A year has always felt impossibly long. Something that happens in January and something that happens in December have always felt like they were on opposite ends of an infinite divide. This was even more true when I was a child and the endless expanse of a summer vacation felt like an epoch. But even as an adult I’ve never really felt like all 12 months of a year hang together in a cohesive way.
That is, until this year. For some reason my year felt like a cohesive unit. It certainly had distinct phases, which I’ll get into below, but I’m struck by how it felt like an extremely contained, and brief, moment of time. Perhaps I’m just getting old and experiencing the realities of math and physics (each year representing a smaller percentage of my overall consciousness as I age). I think it might also have something to do with the fact that I’ve now officially gone an entire year using my Week/Month/Trimester Review and Planning rhythm. This is also my second full year of highly detailed Weekly personal metrics saved in a spreadsheet every Sunday afternoon. The end result is a portfolio of artifacts that can be consumed over a cup of coffee that clearly and discretely contain the entirety of my yearly experience.
Like usual, I’m going to resist my nerd urges to just dump a bunch of data from my various personal quantification efforts for the past year (if you care about that, you can see that here). Instead, here’s my best take at a relatively brief narrative review of my 2021 and what I’m looking forward to in 2022.
Phase 1 (January — July): Burnout
I started the year burned out and only got crispier from there. I had been on the same client engagement since early 2019 and was unsuccessful in figuring out a way to keep being jazzed about it. The project itself was radically successful, but I was feeling more and more like an increasingly annoyed fly on the wall rather than an active, optimistic, and effective member of the team. One of the changes I had made late in 2020 was to start a smaller engagement under the umbrella of our larger project. This let me dive into a new part of the organization and operate as a team of one and for a little while it was exciting and engaging. I was laying the ground work with my key stakeholders to hopefully expand the project into something more impactful (and more in my wheelhouse) and all the signals I was getting indicated this was extremely likely to happen. And then, at the end of a meeting at the end of March, my key client, an extremely senior executive, announced he was leaving the company to pursue new opportunities. In an instant, 5 months of hard work flew out the window and with it, the last vestiges of my motivation.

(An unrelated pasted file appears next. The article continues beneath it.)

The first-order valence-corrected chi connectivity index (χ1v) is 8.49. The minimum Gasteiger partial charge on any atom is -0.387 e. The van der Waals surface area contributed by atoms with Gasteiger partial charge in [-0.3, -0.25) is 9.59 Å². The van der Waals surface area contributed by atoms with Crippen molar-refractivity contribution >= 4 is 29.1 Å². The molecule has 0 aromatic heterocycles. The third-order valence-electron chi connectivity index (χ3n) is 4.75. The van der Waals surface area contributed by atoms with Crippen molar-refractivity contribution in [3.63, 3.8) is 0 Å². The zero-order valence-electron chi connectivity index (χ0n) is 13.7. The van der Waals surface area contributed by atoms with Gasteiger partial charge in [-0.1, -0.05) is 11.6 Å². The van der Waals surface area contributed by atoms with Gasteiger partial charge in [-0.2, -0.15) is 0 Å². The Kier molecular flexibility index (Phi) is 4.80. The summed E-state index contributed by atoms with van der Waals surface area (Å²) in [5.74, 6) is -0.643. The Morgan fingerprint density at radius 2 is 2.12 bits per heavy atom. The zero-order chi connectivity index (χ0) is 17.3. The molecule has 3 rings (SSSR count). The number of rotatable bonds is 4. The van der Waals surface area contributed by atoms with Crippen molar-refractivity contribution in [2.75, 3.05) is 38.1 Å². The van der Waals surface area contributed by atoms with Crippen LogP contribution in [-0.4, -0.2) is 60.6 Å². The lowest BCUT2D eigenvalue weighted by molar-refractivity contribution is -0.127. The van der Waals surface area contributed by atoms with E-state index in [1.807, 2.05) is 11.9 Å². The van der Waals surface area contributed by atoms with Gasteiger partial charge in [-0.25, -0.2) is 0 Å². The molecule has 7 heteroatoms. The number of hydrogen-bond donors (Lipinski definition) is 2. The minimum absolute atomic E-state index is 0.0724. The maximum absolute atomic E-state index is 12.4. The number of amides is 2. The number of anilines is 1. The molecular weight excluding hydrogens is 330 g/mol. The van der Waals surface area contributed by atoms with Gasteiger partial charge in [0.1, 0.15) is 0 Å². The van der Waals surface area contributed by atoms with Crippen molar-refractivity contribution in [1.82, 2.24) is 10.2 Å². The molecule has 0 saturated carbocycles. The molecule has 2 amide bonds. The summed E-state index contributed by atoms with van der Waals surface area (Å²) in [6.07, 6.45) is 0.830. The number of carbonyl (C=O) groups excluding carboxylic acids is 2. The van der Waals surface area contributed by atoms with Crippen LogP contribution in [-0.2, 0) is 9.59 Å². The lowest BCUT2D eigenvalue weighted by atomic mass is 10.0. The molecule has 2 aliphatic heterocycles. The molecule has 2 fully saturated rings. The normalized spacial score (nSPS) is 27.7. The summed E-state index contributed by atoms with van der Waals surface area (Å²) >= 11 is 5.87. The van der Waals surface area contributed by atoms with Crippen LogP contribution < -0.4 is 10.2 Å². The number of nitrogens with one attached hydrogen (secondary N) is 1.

My nearly two and a half year involvement with the project came to a close, with a whimper, in April. I could easily write a whole article about the experience of starting, growing, and ultimately crashing out of this project.
I knew I needed a substantial break before I started anything new. I didn’t want to quit my job, because I knew my negative feelings toward it were more a function of my extreme burnout than anything else, but it was definitely on the table. Instead of taking that drastic action I decided to investigate what it would look like for The Ready to instantiate a Sabbatical Policy. Assuming we adopted it, my plan was to immediately partake in it.
Luckily, that’s what happened. By the middle of May I had researched, written, and proposed it to the company. By the end of May it has successfully made its way through our participatory governance process and became an official policy of The Ready. I immediately invoked it and scheduled the start of my 4 month sabbatical for the beginning of July.
Phase 2 (July — October): Sabbatical
If Phase 1 was the darkest night, then Phase 2 was the brightest day. I’m somewhat loathe to rehash the entire sabbatical because I don’t think we have the time or space for me to truly do it justice in this article and I happened to do a pretty good job capturing it as it happened.
So, let’s do this montage style. I’ll momentarily drop the coherent narrative and instead flash a few of the key moments across the screen:
- Spending a week in Cape Cod with my fiancee. Seafood for every meal. Kayaking close enough to a seal to say hello.
- Seeing my grandparents in Kentucky for what turned out to be the last time before my Grandpa Bill passed away in October.
- Going to Buffalo (twice!) for family weddings (who knew Buffalo was such a sought after destination locale?)
- Starting salsa lessons with my fiancee.
- Buying a used road bike and exploring the cycling paths in Northern Virginia — which then led me to getting interested in triathlon and starting to work with a coach